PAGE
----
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The Non Native Species Secretariat has produced a very detailed ID sheet for this species.  See Non-native Species Secretariat ID sheets

Not to be confused with smaller similar species such as Hemlock……. ITS THE BIG ONE!

BEWARE – DO NOT TOUCH GIANT HOGWEED!

Contact with this plant can result in blistering to the skin. – The plant is covered in fine hairs containing sap that makes skin sensitive to sun light. – Seek immediate medical advice if blistering occurs after contact.

Hogburns

How to control it:

Giant Hogweed produces thousands of seeds per plant. These seeds can survive and lay dormant in the soil for many years before emerging and developing into a new plant. It is therefore important that the plant is controlled in a manner that means that the seeds can not escape from the plant.

PLEASE BE AWARE OF THE HEALTH ISSUES INVOLVED IN DEALING WITH THIS PLANT (see above). The document below gives further information on the best ways to control and dispose of Giant Hogweed.

For more guidance please also see the useful information and links page below.

Click on the pictures above to enlarge them.

Other problem weeds

Floating Pennywort (Hydrocotyle ranunculoides)

Found forming mats on the water surface in wet ditches and ponds. Circular or kidney shaped leaves up to 18 cm across. No flower.

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The Non Native Species Secretariat has produced a very detailed ID sheet for this species.  See Non-native Species Secretariat ID sheets

Australian swamp stonecrop (Crassula helmsii)

Found forming mats on the water surface in ponds and lakes. Small white flowers Jun – Sept. Yellowish green fleshy looking leaves.

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The Non Native Species Secretariat has produced a very detailed ID sheet for this species.  See Non-native Species Secretariat ID sheets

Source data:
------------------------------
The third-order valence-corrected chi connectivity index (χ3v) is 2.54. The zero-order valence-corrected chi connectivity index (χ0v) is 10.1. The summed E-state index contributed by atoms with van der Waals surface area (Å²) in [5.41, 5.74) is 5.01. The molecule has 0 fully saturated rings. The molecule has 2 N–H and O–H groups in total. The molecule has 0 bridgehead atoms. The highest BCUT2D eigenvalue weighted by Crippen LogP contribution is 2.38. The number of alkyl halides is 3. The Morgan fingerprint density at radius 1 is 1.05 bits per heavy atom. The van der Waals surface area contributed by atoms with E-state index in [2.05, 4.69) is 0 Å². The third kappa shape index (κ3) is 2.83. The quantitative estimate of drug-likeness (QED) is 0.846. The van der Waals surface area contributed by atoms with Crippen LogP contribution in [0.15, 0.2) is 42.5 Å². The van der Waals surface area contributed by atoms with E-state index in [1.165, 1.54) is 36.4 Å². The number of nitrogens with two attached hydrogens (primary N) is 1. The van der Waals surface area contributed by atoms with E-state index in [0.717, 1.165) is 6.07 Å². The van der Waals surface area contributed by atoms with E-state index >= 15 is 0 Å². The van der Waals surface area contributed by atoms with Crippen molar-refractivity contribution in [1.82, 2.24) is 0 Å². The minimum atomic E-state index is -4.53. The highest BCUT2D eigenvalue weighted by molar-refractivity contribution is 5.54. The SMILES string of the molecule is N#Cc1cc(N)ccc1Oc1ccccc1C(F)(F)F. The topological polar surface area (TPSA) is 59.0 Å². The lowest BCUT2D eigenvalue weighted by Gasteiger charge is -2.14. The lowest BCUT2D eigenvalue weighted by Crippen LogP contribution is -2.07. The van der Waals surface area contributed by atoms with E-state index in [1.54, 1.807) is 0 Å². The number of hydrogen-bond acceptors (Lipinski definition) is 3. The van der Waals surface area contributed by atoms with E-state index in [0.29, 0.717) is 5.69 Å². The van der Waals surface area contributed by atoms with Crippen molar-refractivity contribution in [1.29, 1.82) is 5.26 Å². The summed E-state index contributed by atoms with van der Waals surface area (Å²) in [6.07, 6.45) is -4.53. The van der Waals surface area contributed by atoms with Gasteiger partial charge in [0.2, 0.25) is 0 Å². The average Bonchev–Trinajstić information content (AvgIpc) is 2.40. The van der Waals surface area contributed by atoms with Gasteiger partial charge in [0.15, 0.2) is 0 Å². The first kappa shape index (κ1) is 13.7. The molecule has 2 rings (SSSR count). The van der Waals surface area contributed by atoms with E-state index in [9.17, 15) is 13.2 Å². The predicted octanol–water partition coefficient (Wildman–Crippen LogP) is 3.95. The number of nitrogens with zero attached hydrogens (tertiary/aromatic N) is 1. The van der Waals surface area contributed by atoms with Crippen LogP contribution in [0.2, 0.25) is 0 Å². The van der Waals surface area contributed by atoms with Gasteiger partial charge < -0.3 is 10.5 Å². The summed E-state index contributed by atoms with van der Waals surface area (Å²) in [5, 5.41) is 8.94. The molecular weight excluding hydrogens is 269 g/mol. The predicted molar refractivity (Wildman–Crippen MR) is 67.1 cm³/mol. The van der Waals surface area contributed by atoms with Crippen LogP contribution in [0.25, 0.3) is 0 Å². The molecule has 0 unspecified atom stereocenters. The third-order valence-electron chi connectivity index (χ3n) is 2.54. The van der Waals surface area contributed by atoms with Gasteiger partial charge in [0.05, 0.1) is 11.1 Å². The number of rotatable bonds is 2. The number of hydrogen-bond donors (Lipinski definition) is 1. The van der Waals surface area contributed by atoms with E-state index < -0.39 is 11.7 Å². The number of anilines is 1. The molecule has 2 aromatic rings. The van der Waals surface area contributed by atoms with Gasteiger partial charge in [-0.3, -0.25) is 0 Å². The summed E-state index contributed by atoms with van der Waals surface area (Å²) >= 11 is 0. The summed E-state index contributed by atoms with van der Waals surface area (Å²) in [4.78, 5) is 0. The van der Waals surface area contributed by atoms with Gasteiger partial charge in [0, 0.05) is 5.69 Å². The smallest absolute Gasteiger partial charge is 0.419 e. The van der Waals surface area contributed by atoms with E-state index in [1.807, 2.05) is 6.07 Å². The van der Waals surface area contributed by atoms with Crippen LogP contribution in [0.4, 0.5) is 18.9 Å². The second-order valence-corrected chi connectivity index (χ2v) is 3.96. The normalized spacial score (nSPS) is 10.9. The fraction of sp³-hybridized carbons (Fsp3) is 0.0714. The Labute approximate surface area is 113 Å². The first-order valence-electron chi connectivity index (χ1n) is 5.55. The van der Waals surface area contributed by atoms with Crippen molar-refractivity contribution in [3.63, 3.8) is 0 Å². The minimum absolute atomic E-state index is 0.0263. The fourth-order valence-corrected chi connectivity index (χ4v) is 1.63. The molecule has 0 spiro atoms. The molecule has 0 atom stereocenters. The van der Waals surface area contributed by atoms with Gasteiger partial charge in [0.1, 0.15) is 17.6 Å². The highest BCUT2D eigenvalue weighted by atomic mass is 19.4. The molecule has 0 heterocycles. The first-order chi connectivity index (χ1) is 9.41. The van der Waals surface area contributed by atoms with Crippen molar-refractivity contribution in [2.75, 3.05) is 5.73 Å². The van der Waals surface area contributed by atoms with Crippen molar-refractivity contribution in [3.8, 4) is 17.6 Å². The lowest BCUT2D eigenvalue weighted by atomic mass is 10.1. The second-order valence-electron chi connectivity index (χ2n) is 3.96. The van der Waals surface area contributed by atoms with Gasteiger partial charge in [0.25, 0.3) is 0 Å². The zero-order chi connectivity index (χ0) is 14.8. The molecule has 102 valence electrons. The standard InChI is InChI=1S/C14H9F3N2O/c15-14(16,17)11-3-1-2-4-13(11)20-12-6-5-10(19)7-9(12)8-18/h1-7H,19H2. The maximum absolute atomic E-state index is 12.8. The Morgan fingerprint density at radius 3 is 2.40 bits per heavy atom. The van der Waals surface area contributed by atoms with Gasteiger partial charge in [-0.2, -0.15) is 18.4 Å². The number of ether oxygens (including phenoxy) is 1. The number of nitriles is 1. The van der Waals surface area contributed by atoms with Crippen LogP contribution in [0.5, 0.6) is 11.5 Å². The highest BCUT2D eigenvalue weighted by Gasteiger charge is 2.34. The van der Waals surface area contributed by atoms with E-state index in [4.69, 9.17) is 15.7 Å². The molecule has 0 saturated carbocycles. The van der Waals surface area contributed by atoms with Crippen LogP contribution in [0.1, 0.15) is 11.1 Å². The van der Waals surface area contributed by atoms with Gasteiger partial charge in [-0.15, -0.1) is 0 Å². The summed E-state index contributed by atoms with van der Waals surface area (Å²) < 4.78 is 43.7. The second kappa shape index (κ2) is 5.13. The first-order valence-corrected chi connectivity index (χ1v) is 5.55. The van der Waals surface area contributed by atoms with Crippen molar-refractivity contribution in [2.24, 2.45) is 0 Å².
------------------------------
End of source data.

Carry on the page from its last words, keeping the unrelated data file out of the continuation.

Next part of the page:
Parrots Feather (Myriophyllum aquaticum)

Found forming mats on the water surface in ponds and lakes. Feathery looking bright green leaves. No flowers.

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The Non Native Species Secretariat has produced a very detailed ID sheet for this species.  See Non-native Species Secretariat ID sheets

For further information on Identification of non-native invasive species please see the links to useful documents below.

Link: Avon Invasive Weed Forum identification guide – pdf document

Link: Non-native species secretariat Id sheets

 

 

For further information on the Control of non-native invasive species please see the links to useful documents below:

Link: Managing Japanese Knotweed: Code of Practice

 

Link: Environment Agency Guidance for the control of invasive weeds in or near fresh water

Link: Royal Horticultural Society information

 

For more information on pond species and how to stop the spread of non-native invasive species see link below to the Be Plant Wise Campaign website.

Link: Be Plant Wise